peter beinart + the failure of the US jewish establishment
I was recently pointed in the way of Peter Beinart’s article, published last month in the NY Review of Books – “The Failure of the American Jewish Establishment”. If you haven’t read it, do now, as there are some pretty sharp analyses in there about the way Jews in America perceive, criticise and/or defend Israel and its politics. And though it focussed on American Jewish Zionist orgs, so much of what he writes applies to the attitudes of Australian Jews towards Israel and Zionism. I particularly liked his argument about the generational differences between American Jews in how they view Israel, which I’ll quote here:
These American Zionists are largely the product of a particular era. Many were shaped by the terrifying days leading up to the Six-Day War, when it appeared that Israel might be overrun, and by the bitter aftermath of the Yom Kippur War, when much of the world seemed to turn against the Jewish state. In that crucible, Israel became their Jewish identity, often in conjunction with the Holocaust, which the 1967 and 1973 wars helped make central to American Jewish life. These Jews embraced Zionism before the settler movement became a major force in Israeli politics, before the 1982 Lebanon war, before the first intifada. They fell in love with an Israel that was more secular, less divided, and less shaped by the culture, politics, and theology of occupation. And by downplaying the significance of Avigdor Lieberman, the settlers, and Shas, American Jewish groups allow these older Zionists to continue to identify with that more internally cohesive, more innocent Israel of their youth, an Israel that now only exists in their memories.
But these secular Zionists aren’t reproducing themselves. Their children have no memory of Arab armies massed on Israel’s border and of Israel surviving in part thanks to urgent military assistance from the United States. Instead, they have grown up viewing Israel as a regional hegemon and an occupying power. As a result, they are more conscious than their parents of the degree to which Israeli behavior violates liberal ideals, and less willing to grant Israel an exemption because its survival seems in peril. Because they have inherited their parents’ liberalism, they cannot embrace their uncritical Zionism.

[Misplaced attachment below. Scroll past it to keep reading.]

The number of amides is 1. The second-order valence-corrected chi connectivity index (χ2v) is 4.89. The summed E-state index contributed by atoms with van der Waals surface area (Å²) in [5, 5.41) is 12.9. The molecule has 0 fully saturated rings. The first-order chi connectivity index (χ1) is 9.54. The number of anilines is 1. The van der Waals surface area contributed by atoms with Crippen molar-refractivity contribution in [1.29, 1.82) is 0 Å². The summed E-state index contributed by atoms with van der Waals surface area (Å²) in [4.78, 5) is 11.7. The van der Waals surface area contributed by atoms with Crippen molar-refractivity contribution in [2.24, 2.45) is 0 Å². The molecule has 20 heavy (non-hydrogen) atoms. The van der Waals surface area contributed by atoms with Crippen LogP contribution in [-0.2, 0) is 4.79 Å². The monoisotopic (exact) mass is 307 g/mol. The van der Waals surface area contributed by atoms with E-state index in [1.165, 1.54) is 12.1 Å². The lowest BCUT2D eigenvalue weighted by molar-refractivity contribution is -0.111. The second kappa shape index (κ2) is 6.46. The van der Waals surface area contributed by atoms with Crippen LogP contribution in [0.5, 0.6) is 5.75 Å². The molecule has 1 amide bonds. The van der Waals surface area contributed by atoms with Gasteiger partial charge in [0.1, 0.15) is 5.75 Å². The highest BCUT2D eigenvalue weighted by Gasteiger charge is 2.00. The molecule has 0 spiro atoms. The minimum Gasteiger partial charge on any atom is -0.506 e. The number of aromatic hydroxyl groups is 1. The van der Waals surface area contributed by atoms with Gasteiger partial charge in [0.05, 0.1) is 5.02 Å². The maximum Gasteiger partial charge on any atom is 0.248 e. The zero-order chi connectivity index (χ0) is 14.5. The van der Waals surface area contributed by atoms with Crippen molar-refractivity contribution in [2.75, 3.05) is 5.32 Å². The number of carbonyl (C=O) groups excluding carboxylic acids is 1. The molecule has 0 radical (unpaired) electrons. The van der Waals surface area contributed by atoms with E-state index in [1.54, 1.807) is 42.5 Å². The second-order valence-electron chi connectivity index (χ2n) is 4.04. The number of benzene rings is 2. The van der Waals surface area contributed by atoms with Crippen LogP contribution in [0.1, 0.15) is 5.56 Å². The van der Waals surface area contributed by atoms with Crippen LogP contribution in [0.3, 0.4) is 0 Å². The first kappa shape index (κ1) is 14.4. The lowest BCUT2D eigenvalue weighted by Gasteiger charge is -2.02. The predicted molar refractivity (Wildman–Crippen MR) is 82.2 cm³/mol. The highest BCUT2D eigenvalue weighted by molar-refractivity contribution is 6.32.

I realise I am reading this about a month late(!). Much has been written on Beinart’s piece already in other blogs including jew school, mondoweiss, Tablet mag and AJDS. Since then, however, there has also been a more recent rebuttal from Abraham Foxman from the ADL published in the NY Review blog, (in which he gives some pretty annoying and predictable arguments in defense of Netanyahu et al), and a response from Beinart who, rather unusually and admiringly politely, writes:
The ADL was founded “to stop the defamation of the Jewish people and to secure justice and fair treatment to all.” What I have always admired about that statement is its suggestion that to truly defend Jewish dignity, one must also defend the dignity of other vulnerable groups. At home, the ADL still honors that mission, working valiantly, for instance, against racial profiling in Arizona. But how can an organization that is so vigilant in opposing bigotry in the US be so complacent about a government shaped by men like Lieberman, Effi Eitam, and Ovadia Yosef? How can it not take its rightful place in the struggle on behalf of Palestinians evicted from their homes in Sheikh Jarrah?
I think would be interesting to follow this post up at some stage and to see how Australian Zionist orgs repsond/ed to this article and debate, and the similarities and comparisons between the Jewish establishment in US and in Australia that can be drawn. So stay tuned. And do put your two cents in the comments section below 🙂